We live in a digital age and have the world at the touch of our screens, but according to studies, the loss of print books and periodicals on shelves in our home can have significant repercussions on our children’s intellectual development. Fact is we just don’t have a lot of books in our homes any longer, and this digital freedom comes at a cost.
According to an article in the NY Times, digital media has trained us to be high-bandwidth consumers- not meditative thinkers, or readers who embrace diving into a lengthy article or novel.
Supporting the case for a household full of print books is a 2014 study published in the sociology journal Social Forces. In it, researchers documented the size of children’s home book collections- on the reading level of 15-year-old students across 42 nations, and quantified the impact and connection that it had with wealth, their parents’ education and occupations. Their country’s Gross National Product was also factored into the equation, to paint a picture of the economic status of the country each child was from.
Study Shows Books Are Vital to Intellectual Development
The study found that after G.N.P., the quantity of books in a child’s home was the most important predictor of their reading performance. In fact, in the U.S., the number of books on the shelf had a greater impact on student performance than their families economic status. Books were more valuable than money.
The largest impact seems to come from home “libraries” that had at least 100 books, which seemed to result in approximately 1.5 extra years of reading skill at that child’s grade-level.
Educators know this to be true and see proof of it in their classroom. Many schools have looked at similar research and implemented a nightly reading assignment for all students of at least 20 minutes per night, five days per week, for a total of 100 minutes for grades 1-5.
What This Means to Children
The results of these studies speak volumes: Owning books and having easy access to shelves filled with reading material is the best thing one can do for a child’s education and future. This also indicates the importance of getting children off to the right start, by reading to them, and setting a good example by them seeing their parents reading. Children usually mimic parental reading habits.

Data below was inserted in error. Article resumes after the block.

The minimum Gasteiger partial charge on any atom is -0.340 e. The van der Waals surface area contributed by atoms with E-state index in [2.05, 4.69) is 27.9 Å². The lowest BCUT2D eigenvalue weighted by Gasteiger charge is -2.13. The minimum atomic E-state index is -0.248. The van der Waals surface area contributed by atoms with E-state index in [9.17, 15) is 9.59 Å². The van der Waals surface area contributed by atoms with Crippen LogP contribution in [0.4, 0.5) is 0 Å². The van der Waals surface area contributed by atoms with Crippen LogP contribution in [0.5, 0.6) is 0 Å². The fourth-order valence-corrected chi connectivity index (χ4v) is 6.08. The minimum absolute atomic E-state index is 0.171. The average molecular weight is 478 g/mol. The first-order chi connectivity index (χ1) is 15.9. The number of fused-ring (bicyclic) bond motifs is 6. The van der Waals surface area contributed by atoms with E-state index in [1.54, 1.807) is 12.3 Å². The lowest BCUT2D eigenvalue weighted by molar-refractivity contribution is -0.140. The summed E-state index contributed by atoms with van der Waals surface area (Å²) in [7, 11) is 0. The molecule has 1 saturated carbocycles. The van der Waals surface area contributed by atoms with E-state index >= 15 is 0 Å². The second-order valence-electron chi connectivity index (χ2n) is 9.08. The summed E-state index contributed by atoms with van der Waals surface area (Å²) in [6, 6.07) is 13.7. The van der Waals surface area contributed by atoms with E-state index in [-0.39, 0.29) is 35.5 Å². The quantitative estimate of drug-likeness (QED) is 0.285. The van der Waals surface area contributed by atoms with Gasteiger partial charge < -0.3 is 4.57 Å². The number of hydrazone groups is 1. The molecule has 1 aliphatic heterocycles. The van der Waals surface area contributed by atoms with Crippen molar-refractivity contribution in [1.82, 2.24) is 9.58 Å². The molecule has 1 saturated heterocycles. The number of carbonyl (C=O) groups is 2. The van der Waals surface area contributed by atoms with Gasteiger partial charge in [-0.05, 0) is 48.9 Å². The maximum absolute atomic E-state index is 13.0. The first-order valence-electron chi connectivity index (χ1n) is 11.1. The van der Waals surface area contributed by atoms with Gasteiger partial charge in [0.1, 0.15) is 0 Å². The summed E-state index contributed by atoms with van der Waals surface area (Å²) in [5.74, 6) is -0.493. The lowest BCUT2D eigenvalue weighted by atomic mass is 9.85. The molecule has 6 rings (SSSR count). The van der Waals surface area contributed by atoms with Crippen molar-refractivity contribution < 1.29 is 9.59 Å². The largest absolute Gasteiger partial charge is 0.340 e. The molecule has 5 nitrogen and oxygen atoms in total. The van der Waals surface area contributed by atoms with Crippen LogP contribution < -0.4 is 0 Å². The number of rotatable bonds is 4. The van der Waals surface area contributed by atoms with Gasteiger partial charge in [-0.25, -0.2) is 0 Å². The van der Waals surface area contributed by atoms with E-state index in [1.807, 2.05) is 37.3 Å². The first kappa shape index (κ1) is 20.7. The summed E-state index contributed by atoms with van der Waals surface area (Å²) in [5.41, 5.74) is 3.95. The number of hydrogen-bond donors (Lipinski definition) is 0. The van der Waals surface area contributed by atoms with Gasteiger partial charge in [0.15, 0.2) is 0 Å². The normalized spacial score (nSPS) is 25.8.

Few things contribute more to a student’s education than access to all the best learning tools, like textbooks and great works of fiction and non-fiction. Also the ability to write and communicate well is a vital skill for future academic (and life in general) ease and success.
What Can You Do?
The answer is simple. Surround your child with books. Fill your shelves with at least 100 books from different genres, and read together, write together, and heck, you can even publish books together.
According to readwritethink.org, children learn to organize their thoughts, write and communicate better once they start writing their own stories, so encourage this through fun writing projects. Writing also helps kids to be better at reading, and to understand and connect with other people’s writing with greater ease. It sparks that imaginative spot in the brain where the love of books will reside.
There are online sites like Bookemon, one of the first to cater to teachers and parents by allowing you to create and publish your own books. It is simple and easy to use so even your children can do it with impressive, professional results.
The free software allows for endless possibilities to publish virtually any type of book. So you or your child can write and publish works of fiction, non-fiction, a memoir or even a comic book, and your kids will gain knowledge about the process of telling a good story. The variety of books you can make is limited only by the imagination.
Once you or your child has made a book, you can share it through email or social media, or you can choose to order copies of it to be printed, and add a copy to your home book shelf. Getting started is quick and easy and will open up a world of learning and love of books.